A UK culture ministry official has said that the BBC is not implementing cost savings at the same rate as other private and public sector enterprises, and noted the government thinks the BBC should play a part in reducing the UK deficit.
Speaking at the Westminster Media Forum Future of the BBC event in London yesterday, Hugh Harris, director of media, international, gambling and creative economy at the department of culture, media and sport, said that while the BBC had reduced staffing levels, it had not cut costs at the same level as other public organisations in the UK.
“In the first two years of the BBC’s efficiency programme there was a 1% reduction in headcount,” Harris (pictured) said. “Clearly there are many other private sector and public sector organisations facing efficiency challenges that have looked more aggressively at issues around headcount.”
There is a fierce debate in the UK over the future of the licence fee, with many believing a settlement had been reached earlier this year, with the BBC getting an inflation-linked increase in the annual fee and the Corporation, in turn, footing the bill for the free licence fee for the elderly in the UK. That transpired not to be the case, however, with culture secretary John Whittingdale saying the future of the BBC remains an ‘open question’.
Harris said: “I would invite you to have a close look what was written in the agreement. Certainly the licence fee funding element of it was made conditional on the charter review into the purposes and scope of the BBC, so it is not as though any final decisions have been made around what funding the BBC will really need to have to fulfil its purposes, and that debate could end up going either way.”
Addressing the BBC covering the cost of the licence fee for the elderly, he said: “The governments view is that it is appropriate that the BBC makes its contribution to the deficit reduction. However the numbers play out, we’re abut to have a spending review in a few weeks time and I can tell you there will be plenty of bits of the public sector that are hit a lot more hard [than the BBC].”
The government’s Green Paper (a preliminary report) into the future of the BBC has elicited190,000 responses, the DCMS official said. It is looking at the future shape of the BBC and its funding and a key challenge, Harris said, is assessing whether the licence fee remains the ‘least worst’ option for paying for the BBC.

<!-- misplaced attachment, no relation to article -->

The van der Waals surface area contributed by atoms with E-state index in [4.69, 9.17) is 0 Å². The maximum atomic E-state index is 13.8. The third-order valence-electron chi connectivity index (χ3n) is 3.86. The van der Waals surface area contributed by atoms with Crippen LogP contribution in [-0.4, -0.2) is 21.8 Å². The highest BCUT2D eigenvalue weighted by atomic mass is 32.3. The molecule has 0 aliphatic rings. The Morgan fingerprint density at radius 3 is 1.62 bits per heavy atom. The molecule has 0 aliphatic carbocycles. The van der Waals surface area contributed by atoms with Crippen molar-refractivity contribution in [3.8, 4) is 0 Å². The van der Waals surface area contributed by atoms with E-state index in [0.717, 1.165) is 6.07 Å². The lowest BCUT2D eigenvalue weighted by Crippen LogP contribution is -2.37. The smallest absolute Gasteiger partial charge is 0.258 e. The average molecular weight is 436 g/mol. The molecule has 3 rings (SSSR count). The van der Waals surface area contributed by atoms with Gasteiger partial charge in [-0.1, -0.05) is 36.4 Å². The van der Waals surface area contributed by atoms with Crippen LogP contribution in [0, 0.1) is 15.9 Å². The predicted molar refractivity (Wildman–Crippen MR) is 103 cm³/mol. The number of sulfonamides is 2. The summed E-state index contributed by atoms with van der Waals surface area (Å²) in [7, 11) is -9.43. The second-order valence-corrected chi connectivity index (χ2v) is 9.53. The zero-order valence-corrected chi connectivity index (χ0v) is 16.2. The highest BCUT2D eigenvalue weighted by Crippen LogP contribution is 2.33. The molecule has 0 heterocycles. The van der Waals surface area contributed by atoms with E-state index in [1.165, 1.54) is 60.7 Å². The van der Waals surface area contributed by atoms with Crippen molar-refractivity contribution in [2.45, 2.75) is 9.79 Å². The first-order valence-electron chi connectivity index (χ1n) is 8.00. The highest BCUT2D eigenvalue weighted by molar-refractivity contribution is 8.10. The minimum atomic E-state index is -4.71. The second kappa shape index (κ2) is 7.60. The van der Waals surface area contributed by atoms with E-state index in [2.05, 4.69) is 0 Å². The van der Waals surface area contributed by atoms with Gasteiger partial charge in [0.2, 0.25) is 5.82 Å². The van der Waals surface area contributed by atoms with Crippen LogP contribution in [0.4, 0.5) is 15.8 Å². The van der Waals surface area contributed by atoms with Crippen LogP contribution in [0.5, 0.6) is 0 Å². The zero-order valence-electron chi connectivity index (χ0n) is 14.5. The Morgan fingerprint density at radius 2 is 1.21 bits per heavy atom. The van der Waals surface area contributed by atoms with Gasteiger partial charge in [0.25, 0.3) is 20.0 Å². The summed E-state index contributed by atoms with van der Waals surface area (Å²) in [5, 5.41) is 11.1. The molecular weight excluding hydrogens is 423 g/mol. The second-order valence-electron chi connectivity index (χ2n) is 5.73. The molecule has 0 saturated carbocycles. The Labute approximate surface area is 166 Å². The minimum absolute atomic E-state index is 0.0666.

Speaking at the same event, James Heath, director of policy and charter at the BBC said the licence fee covers the cost of 40% of investment in UK-originated content despite accounting for 20% of overall TV revenue in the UK and the licence fee remains the best and most popular way of funding the broadcaster.
“We continue to believe that despite its imperfections the licence fee is the best way to fund the BBC and the only mechanism that can retain a universal, independent, accountable BBC, investing in British creativity, and delivering high quality programming at an affordable price,” Heath said.
He added: “All long term polling shows public backing has grown for the licence fee over the charter period, not just our [research], but a poll of polls shows the licence fee comes out strongest and subscription the weakest.”
A spokesperson for the BBC responded: “Our savings record has been acknowledged by independent experts and we will be delivering over £1.5bn of savings a year by 2017. There will be more tough choices ahead and we’ve already said we’ll be cutting 1,000 more posts by creating a simpler, leaner BBC to ensure we focus on what really matters – delivering outstanding programmes and services for our audiences.”
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